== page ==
When you click “Create mif files…,” you are to have related files (jtag.rb, asm.rb, de0nano.rb, mif.rb) open for reference and then a question dialog “Create mif files?” appears.  If you answer “Yes” to the question, memory initialization data files necessary for logic synthesis are created.  This memory initialization data include binary code of the program loader.  While I am planning to upload instruction of descriptions for software applications later on, it might be possible to understand it by reviewing Ruby codes in asm.rb and de0nano.rb.

“Render VHDL” has no direct function in program execution but enables outputting VHDL code for logic synthesis.  Actually, the VHDL code is automatically created by Ruby programs, and the codes of these Ruby programs are also displayed at tabbed document interface for reference.  It is theoretically possible for users to get to know all technical contents by perusing these programs as well.  Just to tell you, the output VHDL code include a “spell” in the first line to pretend as a Ruby code to deal with accidental execution by “Run Program.”

While all technological details including Java source codes are in the Jar file, it would be still very difficult for users to advance their own program development alone without explanation.  I am going to carry on further explanation based on this tool from now on.

Thursday, May 23, 2013

Instruction Set

The processor about to be on this web accesses its internal memory by 36-bit width consisting of 4-bit opcode and 32-bit data.

At fetching an instruction, the 32-bit data is retrieved along with the 4-bit opcode and defined as operand Y at instruction execution.


 opcode (4-bit)  operand Y (32-bit) 


The registers consist of program counter PC and 33-bit long accumulator Acc which includes 32-bit register X and 1-bit carry flag C.


 program counter PC


Accumlator Acc (33-bit):

 carry flag C  register X (32-bit)


FPGA (EP4CE22) on DE0-Nano board can provide 36bits x 16k words internal memory, enabling 14-bit program counter PC.

Among other instructions, locking flag (lock) for mutual exclusion keeps the internal state unique to each processor element.  The locking flag is set on by LOCK (or TRYLOCK) instruction and reset by UNLOCK instruction.

Setting the locking flag can be done only at the executing processor, while resetting is executable at any processor by specifying target processors with operand.

The below-attached table shows instruction codes and their functions as the changes in internal state.  Please be aware that the contents are temporary and may be changed along with adjustments in actual implementation.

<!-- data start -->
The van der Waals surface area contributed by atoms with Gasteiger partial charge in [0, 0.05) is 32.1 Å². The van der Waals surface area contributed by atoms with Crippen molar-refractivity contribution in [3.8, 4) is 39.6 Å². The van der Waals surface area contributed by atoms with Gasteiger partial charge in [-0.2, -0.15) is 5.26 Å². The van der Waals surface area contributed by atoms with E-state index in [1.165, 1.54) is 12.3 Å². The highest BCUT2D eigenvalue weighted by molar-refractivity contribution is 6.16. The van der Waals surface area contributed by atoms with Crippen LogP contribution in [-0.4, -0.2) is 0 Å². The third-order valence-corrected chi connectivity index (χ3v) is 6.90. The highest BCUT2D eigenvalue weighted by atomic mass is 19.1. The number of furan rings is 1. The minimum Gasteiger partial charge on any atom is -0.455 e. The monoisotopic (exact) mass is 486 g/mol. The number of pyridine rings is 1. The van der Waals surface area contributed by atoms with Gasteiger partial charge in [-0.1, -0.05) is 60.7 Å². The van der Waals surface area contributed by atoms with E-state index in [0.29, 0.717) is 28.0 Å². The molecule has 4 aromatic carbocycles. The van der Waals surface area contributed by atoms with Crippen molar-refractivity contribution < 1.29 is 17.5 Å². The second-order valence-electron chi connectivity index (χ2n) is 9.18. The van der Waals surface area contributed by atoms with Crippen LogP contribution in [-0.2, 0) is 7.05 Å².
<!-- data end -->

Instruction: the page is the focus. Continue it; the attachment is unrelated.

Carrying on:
opcode Y[31..28] instruction PC change Acc change other action
0000   GET, DATA PC := X X := Y  
0001 0000  JUMP PC := Y    
0001 0001 JUMPNZ if(X!=0) PC := Y
else PC := PC + 1
0001 0010 JUMPNP if(X<=0) PC := Y
else PC := PC + 1
0001 0011  JUMPM if(X<0) PC := Y
else PC := PC + 1
0001 0100 JUMPNM if(X>=0) PC := Y
else PC := PC + 1
0001 0101 JUMPP if(X>0) PC := Y
else PC := PC + 1
0001 0110 JUMPZ if(X==0) PC := Y
else PC := PC + 1
0001 0111 UNLOCK PC := PC + 1   unlock(Y)
0001 100- JUMPNC if(C==0) PC := Y
else PC := PC + 1
0001 101- JUMPC if(C==1) PC := Y
else PC := PC + 1
0001 110- TRYLOCK if(!lock) PC := Y
else PC := PC + 1
  lock := 1
0001 111- LOCK if(lock) PC := Y
else PC := PC + 1
0010 code PUT if(collision) PC := PC
else PC := PC + 1
  if(!collision) [Y] := code:X
0011   HALT PC := PC    
0100   MUL PC := PC + 1 X := Y * X  
0101   MULH X := (Y * X) >> 32  
0110   SHIFT if(Y<0) Acc := X>>Y
else Acc := X<<Y
0111   IO Acc := io_port(Y, Acc)  
1000   LOAD X := Y  
1001   OR X := Y or X  
1010   AND X := Y and X  
1011   XOR X := Y xor X  
1100   ADD Acc := Y + X  
1101   SUB Acc := Y — X  
1110   ADC Acc := Y + X + C  
1111   SBB Acc := Y — X — C  


Basically, the functions of instructions are determined by 4-bit opcode, while some instructions like conditional jumps use the upper 4 bits of operand Y for expanding instruction.

JUMP instruction is to change the value of PC according to conditions and after that, until the lower bits of PC accords to the value of memory bank, to execute HALT instruction internally in order to wait for rotation.

Writing back to memory by PUT instruction is actually delayed until the thread reaches the target memory bank.  In this case, if another writing instruction to a bank is issued when prior writing to this bank is not completed (collision=1), the instruction is once retried as PC := PC until all the delayed writing is completed in the waiting time of one cycle rotation and then executed again.  In this second execution, the writing instruction is surely completed as all other writing tasks are already done.